Here is where we have to make a plug for the kind and efficient folks at the Colonel Potter Cairn Rescue Network (say that quickly five times). And here is their website: ; I double-dog dare you to look! We must give special thanks to her foster parents in Wisconsin, Bob and Kay, who did such a great job of restoring her to health and showing her how to be a Good Dog (hey, where's the timid and gentle one you promised us???) "The Dog Formerly Named Nativity" also won a Free Week at Winter Camp with Mary, Mike, Jessica, Max, and Lola, compliments of Minnesota Winter. When we picked Nora up in Council Bluffs, she had accumulated so much schwag; food, toys, and biscuits from Winter Camp, plus a collar, tags, leash, harness, and a handmade blankie from the CPCRN "blankie aunties." Somewhere along the way, she also picked up a whole 'nother attitude about My Role as a Cairn Princess (think Princess Leia in Star Wars). We had to push and shove just to get her ego through the front door.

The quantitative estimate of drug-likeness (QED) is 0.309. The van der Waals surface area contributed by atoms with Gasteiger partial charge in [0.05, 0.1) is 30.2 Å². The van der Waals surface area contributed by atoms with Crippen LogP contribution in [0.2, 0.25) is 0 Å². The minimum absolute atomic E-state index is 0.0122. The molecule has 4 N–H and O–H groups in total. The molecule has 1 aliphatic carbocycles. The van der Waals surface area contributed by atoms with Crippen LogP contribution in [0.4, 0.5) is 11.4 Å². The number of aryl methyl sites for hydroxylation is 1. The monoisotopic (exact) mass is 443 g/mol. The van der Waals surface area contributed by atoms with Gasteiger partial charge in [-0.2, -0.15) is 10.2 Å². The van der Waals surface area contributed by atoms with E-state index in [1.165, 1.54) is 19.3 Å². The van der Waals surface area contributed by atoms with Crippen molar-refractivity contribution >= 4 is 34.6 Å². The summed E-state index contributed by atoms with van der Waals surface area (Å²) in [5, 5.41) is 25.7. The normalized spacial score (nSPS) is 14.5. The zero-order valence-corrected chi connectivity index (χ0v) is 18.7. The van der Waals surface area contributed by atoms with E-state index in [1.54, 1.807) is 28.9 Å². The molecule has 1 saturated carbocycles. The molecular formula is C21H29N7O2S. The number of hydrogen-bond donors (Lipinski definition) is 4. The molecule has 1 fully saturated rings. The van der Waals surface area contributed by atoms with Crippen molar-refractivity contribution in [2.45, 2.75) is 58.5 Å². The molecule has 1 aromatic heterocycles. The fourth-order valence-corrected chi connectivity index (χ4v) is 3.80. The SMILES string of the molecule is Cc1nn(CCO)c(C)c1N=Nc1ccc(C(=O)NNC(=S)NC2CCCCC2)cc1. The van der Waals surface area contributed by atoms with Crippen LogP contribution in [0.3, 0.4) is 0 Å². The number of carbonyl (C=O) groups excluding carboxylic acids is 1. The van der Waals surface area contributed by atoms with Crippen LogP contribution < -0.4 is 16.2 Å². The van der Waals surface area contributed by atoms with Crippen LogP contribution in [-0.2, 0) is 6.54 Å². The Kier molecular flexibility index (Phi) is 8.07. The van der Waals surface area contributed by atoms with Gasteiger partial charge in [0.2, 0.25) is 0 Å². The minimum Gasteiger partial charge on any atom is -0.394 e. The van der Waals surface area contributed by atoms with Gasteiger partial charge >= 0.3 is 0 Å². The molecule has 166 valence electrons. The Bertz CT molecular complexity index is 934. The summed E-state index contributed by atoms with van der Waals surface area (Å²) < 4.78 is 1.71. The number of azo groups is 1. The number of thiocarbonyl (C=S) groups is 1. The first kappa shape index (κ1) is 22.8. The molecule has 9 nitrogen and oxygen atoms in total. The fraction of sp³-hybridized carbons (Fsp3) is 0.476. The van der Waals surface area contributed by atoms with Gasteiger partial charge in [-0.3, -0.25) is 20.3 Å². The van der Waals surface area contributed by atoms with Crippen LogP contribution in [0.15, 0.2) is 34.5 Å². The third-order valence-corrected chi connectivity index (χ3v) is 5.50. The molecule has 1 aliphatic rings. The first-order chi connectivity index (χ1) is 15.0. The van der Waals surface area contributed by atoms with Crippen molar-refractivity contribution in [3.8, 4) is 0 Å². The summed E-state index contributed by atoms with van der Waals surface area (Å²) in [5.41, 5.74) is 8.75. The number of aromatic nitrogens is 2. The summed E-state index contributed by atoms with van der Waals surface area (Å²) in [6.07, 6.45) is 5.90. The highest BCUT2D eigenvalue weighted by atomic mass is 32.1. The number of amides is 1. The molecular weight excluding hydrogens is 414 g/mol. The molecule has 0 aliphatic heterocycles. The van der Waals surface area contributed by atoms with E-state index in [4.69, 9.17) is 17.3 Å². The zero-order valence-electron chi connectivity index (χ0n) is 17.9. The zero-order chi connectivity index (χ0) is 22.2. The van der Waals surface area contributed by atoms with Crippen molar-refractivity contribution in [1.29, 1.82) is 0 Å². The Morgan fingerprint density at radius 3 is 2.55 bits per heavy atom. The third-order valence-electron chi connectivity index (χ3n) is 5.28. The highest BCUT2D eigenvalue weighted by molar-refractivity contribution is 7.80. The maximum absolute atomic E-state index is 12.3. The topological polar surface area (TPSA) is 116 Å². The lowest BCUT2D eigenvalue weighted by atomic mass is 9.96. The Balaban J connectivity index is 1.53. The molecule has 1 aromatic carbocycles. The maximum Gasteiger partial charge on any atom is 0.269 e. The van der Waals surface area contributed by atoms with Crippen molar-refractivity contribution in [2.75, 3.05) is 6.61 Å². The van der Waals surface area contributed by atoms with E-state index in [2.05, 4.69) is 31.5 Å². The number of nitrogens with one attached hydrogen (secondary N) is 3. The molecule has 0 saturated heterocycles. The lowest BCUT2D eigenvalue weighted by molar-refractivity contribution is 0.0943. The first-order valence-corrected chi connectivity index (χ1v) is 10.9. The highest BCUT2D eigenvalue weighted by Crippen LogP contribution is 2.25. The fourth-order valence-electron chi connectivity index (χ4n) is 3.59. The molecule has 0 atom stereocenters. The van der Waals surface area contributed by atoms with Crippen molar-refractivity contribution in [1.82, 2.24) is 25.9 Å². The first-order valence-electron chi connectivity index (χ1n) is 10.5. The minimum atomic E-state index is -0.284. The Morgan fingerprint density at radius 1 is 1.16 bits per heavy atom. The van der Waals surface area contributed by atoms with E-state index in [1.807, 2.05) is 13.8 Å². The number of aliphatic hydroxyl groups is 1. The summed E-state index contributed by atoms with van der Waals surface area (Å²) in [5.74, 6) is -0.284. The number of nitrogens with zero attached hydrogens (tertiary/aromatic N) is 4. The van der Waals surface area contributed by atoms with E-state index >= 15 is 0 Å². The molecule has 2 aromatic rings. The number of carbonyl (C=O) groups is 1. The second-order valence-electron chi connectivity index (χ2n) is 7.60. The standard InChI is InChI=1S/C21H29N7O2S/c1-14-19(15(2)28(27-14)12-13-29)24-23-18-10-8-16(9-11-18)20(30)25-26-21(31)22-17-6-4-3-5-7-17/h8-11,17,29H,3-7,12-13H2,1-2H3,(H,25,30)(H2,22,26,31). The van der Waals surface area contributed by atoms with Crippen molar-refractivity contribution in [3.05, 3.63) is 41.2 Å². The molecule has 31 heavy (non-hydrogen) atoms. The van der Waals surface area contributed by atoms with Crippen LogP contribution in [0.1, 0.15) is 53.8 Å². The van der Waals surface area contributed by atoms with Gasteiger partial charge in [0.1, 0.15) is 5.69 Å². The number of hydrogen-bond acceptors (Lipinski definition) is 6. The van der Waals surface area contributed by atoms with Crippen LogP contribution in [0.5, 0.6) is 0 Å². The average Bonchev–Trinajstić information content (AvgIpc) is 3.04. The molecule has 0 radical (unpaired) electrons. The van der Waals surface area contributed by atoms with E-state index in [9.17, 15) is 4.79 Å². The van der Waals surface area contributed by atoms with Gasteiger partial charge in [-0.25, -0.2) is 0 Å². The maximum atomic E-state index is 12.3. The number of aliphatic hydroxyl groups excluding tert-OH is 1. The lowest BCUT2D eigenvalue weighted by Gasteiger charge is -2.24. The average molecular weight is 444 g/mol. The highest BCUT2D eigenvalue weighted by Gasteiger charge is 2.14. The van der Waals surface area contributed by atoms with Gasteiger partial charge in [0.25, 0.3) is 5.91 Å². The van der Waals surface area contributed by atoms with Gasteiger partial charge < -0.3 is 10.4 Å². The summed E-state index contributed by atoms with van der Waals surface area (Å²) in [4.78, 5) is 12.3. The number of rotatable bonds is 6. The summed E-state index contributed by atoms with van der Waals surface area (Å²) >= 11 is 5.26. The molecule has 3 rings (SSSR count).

Adjustment to our household came slowly; about ten seconds. Wheee Haaa! Nora has spent the whole week regressing with Bree--we now have TWO "puppies" who spend every waking moment following us around, play-fighting, fight-playing, and stealing every item of clothing not locked away in a drawer. What are mere hangers and laundry baskets to the Flying Underwear Sisters!